Wet Cappuccino vs Dry Cappuccino: What Are The Key Differences?

Written by: Garrett Oden

Wet Cappuccino vs Dry Cappuccino: What Are The Key Differences?

The classic cappuccino is synonymous with coffee. It will always have a place on the menu, be it early morning in your local cafe, or after dinner in an upscale restaurant. 

But you may have overheard other nearby patrons ordering their after-dessert cappuccino a little differently. 

So what does it mean when someone orders:

  • A Wet Cappuccino 
  • A Dry Cappuccino

Well, if you’ve always been curious, but never felt comfortable asking your local barista, we’ve got you covered.

Let’s discover the ins and outs of what exactly a “wet” or “dry” cappuccino is, and which style might be your personal preference for future coffee creations.

Here’s how we’ll break it down… 

  • Wet cappuccino vs dry cappuccino flavor
  • Differences in texture (this is a big one!)
  • Who will love each type of cappuccino more
  • A pro and con summary for each style

Answers to all your cappuccino questions ahead!

Read: A Basic Guide To Common Espresso And Milk Drinks

First And Foremost: What Counts As A Cappuccino?

This is important to know for later. A cappuccino is a traditional espresso-based drink that is prepared with steamed milk and milk foam (or microfoam). 

And just like many other coffee menu items, it's all about the ratios. 

The cappuccino is usually served as one part espresso, one part steamed milk, and one part milk foam. It is served in a smaller cup than a latte. Cappuccinos feature a fantastic harmony of delicious coffee flavors and creamy milk—a balanced, artful drink.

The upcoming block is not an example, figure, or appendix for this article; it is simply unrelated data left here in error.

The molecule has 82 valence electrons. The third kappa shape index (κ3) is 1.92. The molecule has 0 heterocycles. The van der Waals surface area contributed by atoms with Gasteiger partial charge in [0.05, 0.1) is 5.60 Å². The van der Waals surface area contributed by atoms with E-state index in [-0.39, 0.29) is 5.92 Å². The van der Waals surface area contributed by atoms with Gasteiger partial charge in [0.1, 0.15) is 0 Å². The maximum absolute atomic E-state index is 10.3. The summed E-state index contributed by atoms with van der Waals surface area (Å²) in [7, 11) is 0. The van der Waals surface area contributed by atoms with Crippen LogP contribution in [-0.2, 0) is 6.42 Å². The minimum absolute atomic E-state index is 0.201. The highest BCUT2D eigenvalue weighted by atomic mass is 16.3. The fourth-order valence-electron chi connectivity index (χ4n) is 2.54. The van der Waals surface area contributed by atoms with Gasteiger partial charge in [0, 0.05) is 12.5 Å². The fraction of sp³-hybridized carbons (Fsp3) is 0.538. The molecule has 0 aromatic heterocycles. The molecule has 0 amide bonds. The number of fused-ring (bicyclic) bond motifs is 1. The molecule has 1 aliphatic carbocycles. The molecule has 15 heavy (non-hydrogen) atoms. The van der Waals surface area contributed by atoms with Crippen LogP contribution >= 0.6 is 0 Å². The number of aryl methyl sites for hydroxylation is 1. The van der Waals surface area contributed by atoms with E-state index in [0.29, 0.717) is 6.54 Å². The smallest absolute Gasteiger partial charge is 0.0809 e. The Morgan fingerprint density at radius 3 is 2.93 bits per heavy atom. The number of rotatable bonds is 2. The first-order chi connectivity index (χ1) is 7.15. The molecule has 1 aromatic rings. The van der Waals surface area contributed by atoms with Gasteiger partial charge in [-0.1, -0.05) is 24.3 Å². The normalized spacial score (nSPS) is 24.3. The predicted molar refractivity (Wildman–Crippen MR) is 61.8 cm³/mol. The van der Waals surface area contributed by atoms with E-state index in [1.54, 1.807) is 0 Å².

Sometimes you might even get a shake of chocolate on top and a cookie on the side, but for now, let's focus on the espresso and milk!

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What is a Wet Cappuccino?

In case it’s not obvious, a wet cappuccino is just that; a little bit more ‘wet’. 

When ordering from the barista, they will serve you more steamed milk liquid than in comparison to your run-of-the-mill cappuccino. There is less microfoam but the same size cup.

The flavor and texture of this drink is more creamy, smooth, and rich. You’ll wonder if this might be the smaller brother of the beloved latte. 

Since the wet cappuccino is all about the creamy texture and flavor, full fat milk can be best for this concoction, creating an even more velvety and smooth experience. 

Read: The Differences Between Espresso And Drip Coffee

Flavor Quality

Due to the higher ratio of steamed milk to espresso, this mix will result in a more homogenized and sweeter flavor profile

The espresso is balanced out by the liquid milk, which can soften the more bitter notes of a darker espresso shot but may mute the flavors of a lighter, more nuanced roast.


To create more milk foam, you have to create more milk stretch. 

Have you ever been chatting to a friend in a busy coffee shop and heard the strange sound of tearing paper? Yet, when you quickly look around, no one nearby seems to be destroying the complimentary magazine selection. 

What you are hearing is the barista steaming and ‘stretching’ the milk, spinning it with a high powered steam wand on the coffee machine. 

This incorporates air and heat into the cold milk to create the next line of hot drinks.

When making a wet cappuccino, there is less air introduced into the milk than a normal cappuccino. This results in less bubbles and a more smoothly textured drink of milk mixed with espresso. 

Read: Single Origin VS Blends For Espresso: Which Is Better?

Due to the change in ratio of milk to foam, the beverage you ordered will more resemble a flat white or latte in its texture, and it may likely have some latte art on top because of the controlled consistency of milk. 

Who Will Love it?

A wet cappuccino is great for people who enjoy a latte but are looking for something with less milk. Or a drink that lets the flavors of espresso show through more without losing texture. It’s also ideal for flat white fans who are looking for a little bit more foam and texture.


  • Steamed milk that mixes more with the espresso, resulting in a velvety, creamier texture